Frances McDormand's Oscar Speech Explained

Frances McDormand's Oscar Speech Explained

5 Mar 2018

If it wasn't already clear to the world, Frances McDormand is a character - and last night she enhanced that even further.

She took home the Oscar for Best Actress for her performance in Martin McDonagh's 'Three Billboards Outside Ebbing, Missouri.'

However, it was her acceptance speech that is making all the headlines this morning.

She asked all the female nominees to stand up to show the world who they are. 

Here it is in full and we'll explain what she was on about in a minute:

'Inclusion rider.'

That refers to a clause actors can insist be added to their contracts.

Media researcher Stacy Smith coined the term two years ago when she asked for more ways to show more women, ethnic minorities and people with disabilities on screen.

"It means that you can ask for and/or demand at least 50% diversity, not only in casting but also in the crew," McDormand explained backstage afterwards.

It's complicated but here's Smith explaining it in its simplest form: 

"The typical feature film has about 40 to 45 speaking characters in it. I would argue that only 8 to 10 of those characters are actually relevant to the story.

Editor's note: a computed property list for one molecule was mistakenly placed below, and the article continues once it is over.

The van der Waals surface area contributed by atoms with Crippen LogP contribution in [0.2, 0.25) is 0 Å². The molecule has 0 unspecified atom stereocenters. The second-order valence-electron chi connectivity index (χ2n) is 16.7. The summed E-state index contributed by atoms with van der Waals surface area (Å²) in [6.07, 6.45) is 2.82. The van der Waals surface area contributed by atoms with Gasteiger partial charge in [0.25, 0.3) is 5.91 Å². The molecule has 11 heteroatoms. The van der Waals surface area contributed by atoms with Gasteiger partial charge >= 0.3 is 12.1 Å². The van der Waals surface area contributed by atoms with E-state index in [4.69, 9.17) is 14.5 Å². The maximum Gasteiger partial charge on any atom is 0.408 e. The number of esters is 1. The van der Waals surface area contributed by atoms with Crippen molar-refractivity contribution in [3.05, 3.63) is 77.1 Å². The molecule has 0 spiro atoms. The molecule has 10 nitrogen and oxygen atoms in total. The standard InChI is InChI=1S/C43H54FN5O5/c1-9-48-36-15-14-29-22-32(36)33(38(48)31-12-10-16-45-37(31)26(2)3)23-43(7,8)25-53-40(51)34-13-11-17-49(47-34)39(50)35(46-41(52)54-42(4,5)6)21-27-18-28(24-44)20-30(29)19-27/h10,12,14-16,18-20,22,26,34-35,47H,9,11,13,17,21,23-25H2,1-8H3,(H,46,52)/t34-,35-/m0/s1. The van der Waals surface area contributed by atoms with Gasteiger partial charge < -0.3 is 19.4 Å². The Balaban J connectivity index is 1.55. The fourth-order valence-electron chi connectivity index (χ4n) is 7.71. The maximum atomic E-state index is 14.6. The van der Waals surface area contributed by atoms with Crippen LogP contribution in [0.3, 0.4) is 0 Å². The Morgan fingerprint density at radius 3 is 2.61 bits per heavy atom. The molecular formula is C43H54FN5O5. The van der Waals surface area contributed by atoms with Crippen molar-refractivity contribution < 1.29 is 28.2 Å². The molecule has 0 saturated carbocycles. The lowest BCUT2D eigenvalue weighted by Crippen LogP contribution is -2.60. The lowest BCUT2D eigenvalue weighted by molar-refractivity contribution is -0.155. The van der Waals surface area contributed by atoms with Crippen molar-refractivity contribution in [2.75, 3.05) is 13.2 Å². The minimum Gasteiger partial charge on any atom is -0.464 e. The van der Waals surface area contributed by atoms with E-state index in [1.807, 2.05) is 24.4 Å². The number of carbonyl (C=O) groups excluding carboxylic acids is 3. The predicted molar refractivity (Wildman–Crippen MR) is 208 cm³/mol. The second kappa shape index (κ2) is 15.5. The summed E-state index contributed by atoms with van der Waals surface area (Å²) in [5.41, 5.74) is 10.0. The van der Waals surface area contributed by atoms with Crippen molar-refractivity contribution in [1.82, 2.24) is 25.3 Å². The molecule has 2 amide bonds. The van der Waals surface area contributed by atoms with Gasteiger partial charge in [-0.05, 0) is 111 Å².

"The remaining 30 or so roles, there's no reason why those minor roles can't match or reflect the demography of where the story is taking place.

"An equity rider by an A-lister in their contract can stipulate that those roles reflect the world in which we actually live."

McDormand got the backing of former tennis star Billie Jean King, British screenwriter Jack Thorne and Pitch Perfect star Elizabeth Banks.

Needless to say, when McDormand said it, everyone flocked to Google, and a decent portion of people thought she said 'inclusion writer' rather than 'inclusion rider.'